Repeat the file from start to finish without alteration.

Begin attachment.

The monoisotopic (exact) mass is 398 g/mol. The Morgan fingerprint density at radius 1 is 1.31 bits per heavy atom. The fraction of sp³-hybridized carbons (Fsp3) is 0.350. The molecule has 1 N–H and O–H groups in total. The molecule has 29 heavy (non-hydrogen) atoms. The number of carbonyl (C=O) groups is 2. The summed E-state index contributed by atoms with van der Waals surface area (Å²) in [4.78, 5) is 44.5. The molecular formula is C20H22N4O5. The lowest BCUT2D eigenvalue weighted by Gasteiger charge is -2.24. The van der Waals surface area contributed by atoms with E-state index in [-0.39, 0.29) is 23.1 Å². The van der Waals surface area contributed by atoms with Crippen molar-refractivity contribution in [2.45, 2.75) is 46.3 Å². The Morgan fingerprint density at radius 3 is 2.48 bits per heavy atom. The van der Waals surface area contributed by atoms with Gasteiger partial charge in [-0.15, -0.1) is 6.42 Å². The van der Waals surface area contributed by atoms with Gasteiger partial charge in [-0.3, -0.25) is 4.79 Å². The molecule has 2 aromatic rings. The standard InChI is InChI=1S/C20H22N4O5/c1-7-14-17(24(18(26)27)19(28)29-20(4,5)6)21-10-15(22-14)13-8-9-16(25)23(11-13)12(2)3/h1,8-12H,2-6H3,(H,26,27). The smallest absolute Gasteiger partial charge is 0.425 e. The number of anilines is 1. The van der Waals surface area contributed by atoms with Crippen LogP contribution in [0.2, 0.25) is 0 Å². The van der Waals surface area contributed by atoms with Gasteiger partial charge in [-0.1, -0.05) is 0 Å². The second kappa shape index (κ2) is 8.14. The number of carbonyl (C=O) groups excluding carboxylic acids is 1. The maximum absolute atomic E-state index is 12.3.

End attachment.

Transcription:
The monoisotopic (exact) mass is 398 g/mol. The Morgan fingerprint density at radius 1 is 1.31 bits per heavy atom. The fraction of sp³-hybridized carbons (Fsp3) is 0.350. The molecule has 1 N–H and O–H groups in total. The molecule has 29 heavy (non-hydrogen) atoms. The number of carbonyl (C=O) groups is 2. The summed E-state index contributed by atoms with van der Waals surface area (Å²) in [4.78, 5) is 44.5. The molecular formula is C20H22N4O5. The lowest BCUT2D eigenvalue weighted by Gasteiger charge is -2.24. The van der Waals surface area contributed by atoms with E-state index in [-0.39, 0.29) is 23.1 Å². The van der Waals surface area contributed by atoms with Crippen molar-refractivity contribution in [2.45, 2.75) is 46.3 Å². The Morgan fingerprint density at radius 3 is 2.48 bits per heavy atom. The van der Waals surface area contributed by atoms with Gasteiger partial charge in [-0.15, -0.1) is 6.42 Å². The van der Waals surface area contributed by atoms with Gasteiger partial charge in [-0.3, -0.25) is 4.79 Å². The molecule has 2 aromatic rings. The standard InChI is InChI=1S/C20H22N4O5/c1-7-14-17(24(18(26)27)19(28)29-20(4,5)6)21-10-15(22-14)13-8-9-16(25)23(11-13)12(2)3/h1,8-12H,2-6H3,(H,26,27). The smallest absolute Gasteiger partial charge is 0.425 e. The number of anilines is 1. The van der Waals surface area contributed by atoms with Crippen LogP contribution in [0.2, 0.25) is 0 Å². The van der Waals surface area contributed by atoms with Gasteiger partial charge in [-0.1, -0.05) is 0 Å². The second kappa shape index (κ2) is 8.14. The number of carbonyl (C=O) groups excluding carboxylic acids is 1. The maximum absolute atomic E-state index is 12.3.